Film

Gravity

Lost in space
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At once the most realistic and beautifully choreographed film ever set in space, Gravity is a thrillingly realized survival story spiked with interludes of breath-catching tension and startling surprise. Not at all a science fiction film in the conventional sense, Alfonso Cuaron’s first feature in seven years has no aliens, space ship battles or dystopian societies, just the intimate spectacle of a man and a woman trying to cope in the most hostile possible environment across a very tight 90 minutes.

“Houston, I have a bad feeling about this mission,” George Clooney’s veteran astronaut Matt Kowalsky half-jokes at the outset from his perch in orbit around Earth, which looms massively beneath. It’s a sentiment few viewers will agree with once their jaws begin dropping at Cuaron’s astonishing 13-minute opening shot, which gyrates and swoops and loops and turns in concert with the movements of the space shuttle and those of Matt, who jets around untethered while mission scientist Ryan Stone (Sandra Bullock) tries to fix a technical problem outside the ship. It’s as if Max Ophuls were let loose in outer space, so elegant is the visual continuity, making for a film that will have buffs and casual fans alike gaping and wondering, “How did they do that?” and returning for multiple viewings just to imbibe the sheer virtuosity of it all.

The story, written by Cuaron and his son Jonas, is very simple and straightforward: How will the two surviving team members of a crippled American space shuttle contrive to get back to Earth before their oxygen runs out? Old-timer Kowalsky, who flew his first mission in 1996, takes a self-deprecating attitude with space rookie Stone—“You’re the genius up here; I only drive the bus.”—but his smart-alecky kidding scarcely conceals his serious professionalism and vast knowledge of the ins and outs of staying alive in the frigid void.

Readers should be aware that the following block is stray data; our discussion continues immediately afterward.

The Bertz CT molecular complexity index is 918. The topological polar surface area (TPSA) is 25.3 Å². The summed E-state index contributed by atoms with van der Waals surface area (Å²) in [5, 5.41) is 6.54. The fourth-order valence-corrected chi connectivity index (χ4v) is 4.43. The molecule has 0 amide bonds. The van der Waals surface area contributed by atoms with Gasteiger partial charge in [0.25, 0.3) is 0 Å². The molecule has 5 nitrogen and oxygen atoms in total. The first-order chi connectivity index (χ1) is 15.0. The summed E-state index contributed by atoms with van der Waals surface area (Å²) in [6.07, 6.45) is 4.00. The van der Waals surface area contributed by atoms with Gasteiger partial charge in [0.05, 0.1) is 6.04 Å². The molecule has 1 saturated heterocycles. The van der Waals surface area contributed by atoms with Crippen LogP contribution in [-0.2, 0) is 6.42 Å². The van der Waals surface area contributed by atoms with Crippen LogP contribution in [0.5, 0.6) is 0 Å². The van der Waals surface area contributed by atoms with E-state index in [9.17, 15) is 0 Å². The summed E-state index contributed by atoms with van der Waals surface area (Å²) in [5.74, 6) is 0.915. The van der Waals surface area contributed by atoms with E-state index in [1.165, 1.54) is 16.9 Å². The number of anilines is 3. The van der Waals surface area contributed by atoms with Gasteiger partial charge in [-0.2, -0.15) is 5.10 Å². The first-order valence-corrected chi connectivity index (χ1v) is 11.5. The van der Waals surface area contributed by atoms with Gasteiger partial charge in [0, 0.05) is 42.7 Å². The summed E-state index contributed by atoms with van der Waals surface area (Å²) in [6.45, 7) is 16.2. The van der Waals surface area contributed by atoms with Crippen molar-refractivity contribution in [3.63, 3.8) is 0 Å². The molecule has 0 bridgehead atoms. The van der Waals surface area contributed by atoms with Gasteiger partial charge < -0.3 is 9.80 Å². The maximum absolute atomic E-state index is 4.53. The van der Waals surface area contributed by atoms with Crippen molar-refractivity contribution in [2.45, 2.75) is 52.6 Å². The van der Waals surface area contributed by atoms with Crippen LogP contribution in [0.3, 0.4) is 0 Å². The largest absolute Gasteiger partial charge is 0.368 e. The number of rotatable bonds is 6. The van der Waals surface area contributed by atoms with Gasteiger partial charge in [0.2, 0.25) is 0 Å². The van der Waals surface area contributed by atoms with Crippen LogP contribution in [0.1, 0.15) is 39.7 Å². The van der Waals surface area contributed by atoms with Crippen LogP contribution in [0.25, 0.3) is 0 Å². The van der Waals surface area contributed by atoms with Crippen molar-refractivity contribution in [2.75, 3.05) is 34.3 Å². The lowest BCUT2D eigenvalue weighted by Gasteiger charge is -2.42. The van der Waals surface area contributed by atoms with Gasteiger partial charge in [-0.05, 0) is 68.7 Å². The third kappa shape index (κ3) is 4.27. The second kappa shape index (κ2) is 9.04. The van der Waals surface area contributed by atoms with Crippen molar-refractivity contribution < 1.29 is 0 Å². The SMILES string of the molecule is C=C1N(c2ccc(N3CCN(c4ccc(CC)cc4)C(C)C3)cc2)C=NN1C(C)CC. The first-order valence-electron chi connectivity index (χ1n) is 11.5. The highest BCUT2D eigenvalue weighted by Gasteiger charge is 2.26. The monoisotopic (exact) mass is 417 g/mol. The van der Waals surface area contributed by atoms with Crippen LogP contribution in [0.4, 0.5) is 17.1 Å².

Before Cuaron even resorts to his first cut, the peril jacks way up with word of approaching space debris, the result of a chain reaction from the Russians having shot down one of their own satellites. Suddenly and shockingly, the empty space is filled with a metallic torrent from which only dumb luck can save the exposed space travelers. In this terrifying interlude, the ship is damaged and Stone, her umbilical cord severed, tumbles toward oblivion.

Here, as elsewhere in the film, Cuaron coils the tension and visceral impact of key scenes via a startling mix of the objective and subjective, and the extreme contrast between the stillness of empty space and the abrupt arrival of terrible threats. This is achieved by switching from the eerie electronic heaves of Steven Price’s insidiously effective score to total silence; from violent physical action to tight shots of Stone’s face, her breath visible on the inside of her mask and her nervous inhaling and exhaling the only sounds to be heard; from the beauty of a green, blue and tan planet on one side and the depths of infinite darkness on the other; from the awe of the cosmic to the terror of nothingness, from the warmth of the sun to the coldness of eternal limbo.

These oppositions provide the sensory frame for a narrative that, soon after Kowalsky rescues Stone from her trajectory into deep space, shoots off in an unexpected direction. Urgently looking for a safe haven, Kowalsky spots a Russian space station in the distance that might sustain them until a rescue ship can be sent up. Their oxygen supply is running low and Stone isn’t convinced they can make it. Surprises await on the Russian craft and yet again on another space vessel, and when a weightless Stone goes floating about in nothing but her underwear, it’s impossible not to think of Sigourney Weaver’s Ripley in Alien.

But no monsters pop out baring scary teeth, only adverse circumstances of such extremity that they place Gravity alongside Life of Pi and J.C. Chandor’s upcoming All Is Lost as a survival tale requiring a heroically concentrated form of human resilience. Those two films involve the peril of oceans rather than space, but then Gravity, with its characters all suited up and their heads enclosed in helmets, sometimes almost seems like it’s taking place under water—except that you can see more clearly.

And seeing is what it’s mostly about here, seeing space as if the film was actually shot there. It’s a wonderful cinematic jolt to watch this film for the first time, as it looks as if it had been filmed, as it were, on location. Given the brief running time, it will be tempting for many to return for second and third visits just to take it all in again, to absorb all Cuaron has done.

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